Director: Jon S Baird | Script: Rose Noah | Cast: Taron Egerton (Henk Rogers), Nikita Efremov (Alexey Pajitnov), Toby Jones (Robert Stein), Oleg Stefan (Nikolai Belikov), Roger Allam (Robert Maxwell), Anthony Boyle (Kevin Maxwell), Ayane Nagabuchi (Akemi Rogers), ea | Time to play: 118 minutes | Year: 2023
Times were confusing and exciting in 1988. Communism was on its last legs and the fall of the Wall was not far off. Russian computer programmer Alexej Pajtitnov was working for a state-owned company when he invented a computer game in his spare time four years before he would change the world of video games forever. Despite all the simplicity of the game, Tetris eventually sold more than 500 million copies worldwide.
The name Tetris is a portmanteau of ‘tetra’, the Greek word for ‘four’, and tennis. Pajitnov wrote the game program on a makeshift computer that could not display graphics and where the blocks were made up of square brackets. When game designer Henk Rogers, who was originally Dutch but grew up in the United States, is introduced to Tetris at a trade show in Las Vegas, he knows one thing for sure. He must and will bring the game to the international market.
In the aptly named production of Apple TV+ tetris it’s not about the game itself, but mainly about the many shrewd businessmen who want to line their pockets. Rogers, who lives in Tokyo, manages to sell the game to Nintendo. The game and console producer understands tetris the perfect launch for your still-new Gameboy. But Rogers is not alone. His Hungarian competitor Robert Stein also tries to make a move, unaware that the Gameboy is coming.
And then there are father and son Maxwell, British business tycoons who also want to take advantage of the unprecedented possibilities of the addictive game. Despite the tremendous pace and humorous touch from director Jon S. Baird, the first half of his tetris a jumble of intrigue, business interests, complicated contracts and clauses, pissing competitions, and attempts by the Russians to take on these cunning capitalists. Because not only Pajitnov’s boss will be involved, but also the KGB.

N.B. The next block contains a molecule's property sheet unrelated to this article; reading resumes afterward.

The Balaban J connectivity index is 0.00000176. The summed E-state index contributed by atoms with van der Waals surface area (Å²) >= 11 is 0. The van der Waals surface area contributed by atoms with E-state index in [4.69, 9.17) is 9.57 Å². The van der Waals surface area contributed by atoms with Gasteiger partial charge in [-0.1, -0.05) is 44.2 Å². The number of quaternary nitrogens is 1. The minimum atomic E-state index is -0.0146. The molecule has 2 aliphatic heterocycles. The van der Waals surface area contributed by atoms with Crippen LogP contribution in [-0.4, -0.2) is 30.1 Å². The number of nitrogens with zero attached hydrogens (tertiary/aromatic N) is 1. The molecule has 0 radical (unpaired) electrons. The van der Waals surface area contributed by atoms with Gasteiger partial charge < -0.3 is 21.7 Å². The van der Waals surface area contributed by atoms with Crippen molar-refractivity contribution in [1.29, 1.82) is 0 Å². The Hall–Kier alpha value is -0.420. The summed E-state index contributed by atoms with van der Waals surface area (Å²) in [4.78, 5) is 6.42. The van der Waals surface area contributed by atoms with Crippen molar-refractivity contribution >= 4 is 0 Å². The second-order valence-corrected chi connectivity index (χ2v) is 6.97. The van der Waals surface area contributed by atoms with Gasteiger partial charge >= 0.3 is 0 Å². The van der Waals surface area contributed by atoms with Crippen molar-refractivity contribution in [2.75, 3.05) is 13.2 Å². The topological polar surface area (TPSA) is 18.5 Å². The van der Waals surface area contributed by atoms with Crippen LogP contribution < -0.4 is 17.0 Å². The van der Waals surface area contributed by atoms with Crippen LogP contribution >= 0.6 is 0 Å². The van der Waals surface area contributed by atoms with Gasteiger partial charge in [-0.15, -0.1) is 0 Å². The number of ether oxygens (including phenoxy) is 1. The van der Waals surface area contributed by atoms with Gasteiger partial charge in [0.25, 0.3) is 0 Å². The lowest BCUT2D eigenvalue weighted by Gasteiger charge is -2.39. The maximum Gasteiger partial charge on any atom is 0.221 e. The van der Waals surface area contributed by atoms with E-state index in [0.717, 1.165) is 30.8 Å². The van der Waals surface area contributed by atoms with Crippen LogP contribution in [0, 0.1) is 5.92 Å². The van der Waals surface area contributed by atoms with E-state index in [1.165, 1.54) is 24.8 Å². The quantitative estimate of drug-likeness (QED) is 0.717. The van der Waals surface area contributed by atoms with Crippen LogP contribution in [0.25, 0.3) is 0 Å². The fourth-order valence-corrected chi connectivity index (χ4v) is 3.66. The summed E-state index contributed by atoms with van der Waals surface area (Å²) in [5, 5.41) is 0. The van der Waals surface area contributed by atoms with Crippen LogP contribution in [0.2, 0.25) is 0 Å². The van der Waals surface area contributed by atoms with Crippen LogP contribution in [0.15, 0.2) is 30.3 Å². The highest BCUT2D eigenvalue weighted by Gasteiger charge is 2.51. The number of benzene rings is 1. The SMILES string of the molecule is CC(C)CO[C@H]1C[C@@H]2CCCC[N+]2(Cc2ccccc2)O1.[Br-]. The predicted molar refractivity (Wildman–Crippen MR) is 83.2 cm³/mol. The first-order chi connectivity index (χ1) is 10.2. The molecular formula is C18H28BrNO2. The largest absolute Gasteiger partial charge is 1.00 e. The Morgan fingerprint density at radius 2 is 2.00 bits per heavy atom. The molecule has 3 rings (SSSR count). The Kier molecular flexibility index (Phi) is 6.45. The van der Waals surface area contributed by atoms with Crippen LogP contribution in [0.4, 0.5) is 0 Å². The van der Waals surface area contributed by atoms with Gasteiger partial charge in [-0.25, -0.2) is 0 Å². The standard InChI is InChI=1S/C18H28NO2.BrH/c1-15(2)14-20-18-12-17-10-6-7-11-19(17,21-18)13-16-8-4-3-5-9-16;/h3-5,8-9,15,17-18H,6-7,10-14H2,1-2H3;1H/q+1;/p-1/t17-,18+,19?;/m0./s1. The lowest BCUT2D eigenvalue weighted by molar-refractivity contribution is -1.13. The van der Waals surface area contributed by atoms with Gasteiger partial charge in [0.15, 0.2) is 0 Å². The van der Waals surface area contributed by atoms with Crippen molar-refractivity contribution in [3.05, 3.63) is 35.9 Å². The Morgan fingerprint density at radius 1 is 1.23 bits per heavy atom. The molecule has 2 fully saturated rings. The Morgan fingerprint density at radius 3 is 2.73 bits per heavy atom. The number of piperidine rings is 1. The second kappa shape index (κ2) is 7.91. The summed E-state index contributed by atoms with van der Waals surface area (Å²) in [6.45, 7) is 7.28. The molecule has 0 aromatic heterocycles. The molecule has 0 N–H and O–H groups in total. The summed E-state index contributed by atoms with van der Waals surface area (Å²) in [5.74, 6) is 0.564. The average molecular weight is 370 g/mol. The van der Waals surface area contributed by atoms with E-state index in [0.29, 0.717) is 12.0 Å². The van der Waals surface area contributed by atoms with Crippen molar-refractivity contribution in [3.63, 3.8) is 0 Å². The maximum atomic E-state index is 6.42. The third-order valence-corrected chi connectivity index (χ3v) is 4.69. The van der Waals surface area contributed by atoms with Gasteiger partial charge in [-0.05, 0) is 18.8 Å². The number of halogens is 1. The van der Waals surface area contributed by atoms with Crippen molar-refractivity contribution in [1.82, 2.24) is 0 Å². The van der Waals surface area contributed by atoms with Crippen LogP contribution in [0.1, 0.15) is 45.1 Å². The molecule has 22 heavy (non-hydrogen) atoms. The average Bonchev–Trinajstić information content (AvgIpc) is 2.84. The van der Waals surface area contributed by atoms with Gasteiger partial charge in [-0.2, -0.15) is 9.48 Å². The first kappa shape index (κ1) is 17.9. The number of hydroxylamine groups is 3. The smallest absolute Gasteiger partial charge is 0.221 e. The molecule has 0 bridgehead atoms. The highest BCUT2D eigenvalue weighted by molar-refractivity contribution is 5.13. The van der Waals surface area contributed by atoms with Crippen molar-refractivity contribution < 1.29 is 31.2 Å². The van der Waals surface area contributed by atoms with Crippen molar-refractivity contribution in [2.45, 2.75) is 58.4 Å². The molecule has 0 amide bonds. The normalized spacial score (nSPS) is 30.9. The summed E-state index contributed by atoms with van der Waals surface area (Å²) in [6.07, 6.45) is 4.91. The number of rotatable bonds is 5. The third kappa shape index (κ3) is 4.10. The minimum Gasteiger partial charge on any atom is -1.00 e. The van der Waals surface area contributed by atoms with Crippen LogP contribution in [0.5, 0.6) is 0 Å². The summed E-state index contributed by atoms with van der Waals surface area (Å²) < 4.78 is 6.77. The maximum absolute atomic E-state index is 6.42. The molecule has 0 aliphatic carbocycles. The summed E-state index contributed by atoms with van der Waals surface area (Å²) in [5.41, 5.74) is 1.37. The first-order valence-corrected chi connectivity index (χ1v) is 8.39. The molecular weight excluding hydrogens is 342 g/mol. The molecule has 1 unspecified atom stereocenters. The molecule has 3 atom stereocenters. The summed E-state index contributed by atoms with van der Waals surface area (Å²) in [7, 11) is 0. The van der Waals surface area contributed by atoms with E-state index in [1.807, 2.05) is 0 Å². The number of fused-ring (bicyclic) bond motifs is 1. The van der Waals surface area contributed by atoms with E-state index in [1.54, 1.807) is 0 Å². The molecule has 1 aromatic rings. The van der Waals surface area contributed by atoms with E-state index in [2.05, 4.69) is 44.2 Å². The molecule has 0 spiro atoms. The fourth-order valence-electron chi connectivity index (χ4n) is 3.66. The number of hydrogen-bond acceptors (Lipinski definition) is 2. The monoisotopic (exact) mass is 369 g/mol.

tetris it’s a smooth and funny sit-in, thanks in no small part to leading man Taron Egerton. However, sooner or later it begins to get dizzy due to the abundance of competing parties and complications that sometimes even become legal. Most of the story takes place in Russia and under the yoke of communism which is a succession of clichés with Russians lining up for food, everything and everyone being tapped and incomprehensible travel restrictions.
There’s certainly some truth to it, but it seems suspicious that Baird, with a hint of nostalgia in his eyes, mainly wants to rave about it. On the other hand, the director is creative in his visual language. The locations start out as old-school 8-bit animations and the highlight is a car chase, where the vehicles are shown in the same animation style every time.
tetris It feels especially like an exciting children’s book, despite the sometimes hard-to-follow story. This is framed with a striking, if sometimes exaggerated, portrait of the last days of Soviet rule.
tetris can be seen in AppleTV+.